Dominique Strauss-Kahn Resigns as Head of International Monetary Fund

Dominique Strauss-Kahn has resigned as head of the International Monetary Fund, four days after being charged with the sexual attack of a Manhattan hotel chambermaid.

IMF head Dominique Strauss-Kahn is taken out of a police station in New York on May 15, 2011. Strauss-Kahn was charged Sunday with attempting to rape a New York chambermaid, unleashing a scandal which could bury his long-held ambitions to be elected the president of France. Photo: Florian Seroussi/Flickr

Dominique Strauss-Kahn resigned late Wednesday as head of the International Monetary Fund after explosive accusations that he had sexually attacked a housekeeper in a Midtown Manhattan hotel room.

In a statement released by the Fund in the early hours of Thursday morning, Mr Strauss-Kahn said he needed to “devote all my strength, all my time, and all my energy to proving my innocence”.

A statement circulated by the Fund said that Mr Strauss-Kahn had resigned with immediate effect in a letter sent to members of its executive board on Wednesday. “It is with infinite sadness that I feel compelled today to present to the Executive Board my resignation from my post of Managing Director of the IMF,” he said.

“I think at this time first of my wife – whom I love more than anything – of my children, of my family, of my friends. I think also of my colleagues at the Fund; together we have accomplished such great things over the last three years and more.”

“To all, I want to say that I deny with the greatest possible firmness all of the allegations that have been made against me. I want to protect this institution which I have served with honor and devotion, and especially – especially – I want to devote all my strength, all my time, and all my energy to proving my innocence.”

His troubles began about 4:30 p.m. Saturday, when officers took him from the first-class cabin of an Air France flight bound for Paris for questioning in connection with an alleged sexual assault in the Sofitel hotel.

He is being held at Rikers Island prison after being formally charged with seven crimes related to the alleged assault of a 32-year-old Guinean maid in his suite at the Sofitel earlier that day, including attempted rape and an illegal sexual act.

The maid told police that she entered Strauss-Kahn’s suite to clean it, thinking it was empty, according to Paul J. Browne, deputy New York City police commissioner. The maid told officers that Strauss-Kahn came out of the bathroom naked, pushed her onto the bed and assaulted her. She said he forced her to perform oral sex.

Timothy Geithner, the US Treasury Secretary, said earlier this week that Mr Strauss-Kahn was “obviously not in a position to run” the IMF, while European figures had begun to say the same.

The allegations caused dismay and disbelief among his friends and colleagues in France. Strauss-Kahn, 62, is charged with criminal sexual acts, attempted rape, sexual abuse, unlawful imprisonment and forcible touching. The most serious charge carries a maximum sentence of 25 years in prison.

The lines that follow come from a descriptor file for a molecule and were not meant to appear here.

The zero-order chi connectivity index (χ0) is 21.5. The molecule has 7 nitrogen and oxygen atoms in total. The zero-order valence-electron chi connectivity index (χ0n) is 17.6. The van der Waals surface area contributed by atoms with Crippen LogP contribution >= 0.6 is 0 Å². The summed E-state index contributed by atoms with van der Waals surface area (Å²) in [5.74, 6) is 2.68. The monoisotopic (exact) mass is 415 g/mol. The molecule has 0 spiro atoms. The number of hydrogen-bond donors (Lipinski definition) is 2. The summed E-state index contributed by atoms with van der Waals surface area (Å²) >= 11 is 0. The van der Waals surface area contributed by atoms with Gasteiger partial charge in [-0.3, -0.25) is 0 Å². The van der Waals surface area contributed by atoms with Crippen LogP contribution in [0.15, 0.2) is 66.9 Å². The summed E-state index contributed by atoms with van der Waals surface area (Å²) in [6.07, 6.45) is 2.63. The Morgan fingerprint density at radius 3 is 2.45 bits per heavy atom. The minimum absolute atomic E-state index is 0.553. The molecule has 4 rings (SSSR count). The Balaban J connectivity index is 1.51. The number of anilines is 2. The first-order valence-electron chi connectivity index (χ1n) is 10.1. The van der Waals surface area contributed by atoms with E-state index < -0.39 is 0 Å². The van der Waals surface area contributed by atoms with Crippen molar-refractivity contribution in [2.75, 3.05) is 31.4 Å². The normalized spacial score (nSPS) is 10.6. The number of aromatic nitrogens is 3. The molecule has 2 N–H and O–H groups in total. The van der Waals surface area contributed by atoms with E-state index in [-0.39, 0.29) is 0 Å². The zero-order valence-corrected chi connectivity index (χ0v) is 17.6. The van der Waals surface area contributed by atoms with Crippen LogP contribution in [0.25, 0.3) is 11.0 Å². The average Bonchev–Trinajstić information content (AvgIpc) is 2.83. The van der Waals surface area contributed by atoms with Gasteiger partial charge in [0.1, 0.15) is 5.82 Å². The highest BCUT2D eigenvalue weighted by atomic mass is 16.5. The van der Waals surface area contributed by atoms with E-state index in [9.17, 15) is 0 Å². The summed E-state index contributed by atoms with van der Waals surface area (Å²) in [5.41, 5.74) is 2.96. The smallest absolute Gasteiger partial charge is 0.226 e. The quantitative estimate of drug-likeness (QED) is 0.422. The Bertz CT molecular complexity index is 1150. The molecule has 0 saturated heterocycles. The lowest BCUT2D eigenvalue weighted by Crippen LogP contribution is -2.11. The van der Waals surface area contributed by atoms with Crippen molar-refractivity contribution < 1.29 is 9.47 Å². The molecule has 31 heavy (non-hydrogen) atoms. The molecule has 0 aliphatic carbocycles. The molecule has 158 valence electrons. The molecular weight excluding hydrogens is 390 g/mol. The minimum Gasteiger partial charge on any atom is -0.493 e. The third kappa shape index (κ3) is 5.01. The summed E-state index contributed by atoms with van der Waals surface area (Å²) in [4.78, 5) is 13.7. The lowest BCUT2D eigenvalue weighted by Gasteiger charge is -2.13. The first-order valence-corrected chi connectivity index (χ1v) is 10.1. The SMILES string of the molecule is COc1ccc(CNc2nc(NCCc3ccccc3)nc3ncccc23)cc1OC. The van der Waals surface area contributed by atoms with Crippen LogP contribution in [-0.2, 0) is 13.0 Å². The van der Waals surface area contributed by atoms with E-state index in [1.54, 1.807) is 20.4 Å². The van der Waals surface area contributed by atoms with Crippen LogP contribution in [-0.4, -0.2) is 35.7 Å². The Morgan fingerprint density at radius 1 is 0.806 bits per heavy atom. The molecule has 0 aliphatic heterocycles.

He is expected to appear in a New York court Thursday afternoon to request bail. Strauss-Kahn’s defense team will argue that he is a “loving husband and father, and a highly regarded diplomat, politician, lawyer, economist and professor, with no criminal record,” according to court papers filed on Wednesday.

He has offered a $1-million bail bond and agreed to be confined to a house in Manhattan owned by his daughter, Camille, 24, and be subject to 24-hour electronic surveillance to allay fears he might flee the country. The court denied him bail during an arraignment hearing on Monday because he was considered a flight risk.

A grand jury is due to inform a judge at Manhattan criminal court on Friday whether there is sufficient evidence to prosecute Strauss-Kahn. His wife, television journalist Anne Sinclair, 62, whom he married in 1991, has flown to New York to support her husband.

Strauss-Kahn’s economic record as managing director of the IMF has been widely praised, although his reputation took a hit in 2008, one year after he took up the post, when he admitted having an affair with a junior colleague. He was forced to apologize for an “error of judgment.” Afterward, Sinclair, his third wife, vowed to stand by him.

John Lipsky, formerly Mr Strauss- Kahn’s deputy, is currently acting managing director, but is leaving the organisation later this year. A permanent successor will be chosen by the executive board, the IMF said in a statement.[via LA Times, NY Times and BBC]

Share this article

We welcome comments that advance the story directly or with relevant tangential information. We try to block comments that use offensive language, all capital letters or appear to be spam, and we review comments frequently to ensure they meet our standards. If you see a comment that you believe is irrelevant or inappropriate, you can flag it to our editors by using the report abuse links. Views expressed in the comments do not represent those of Coinspeaker Ltd.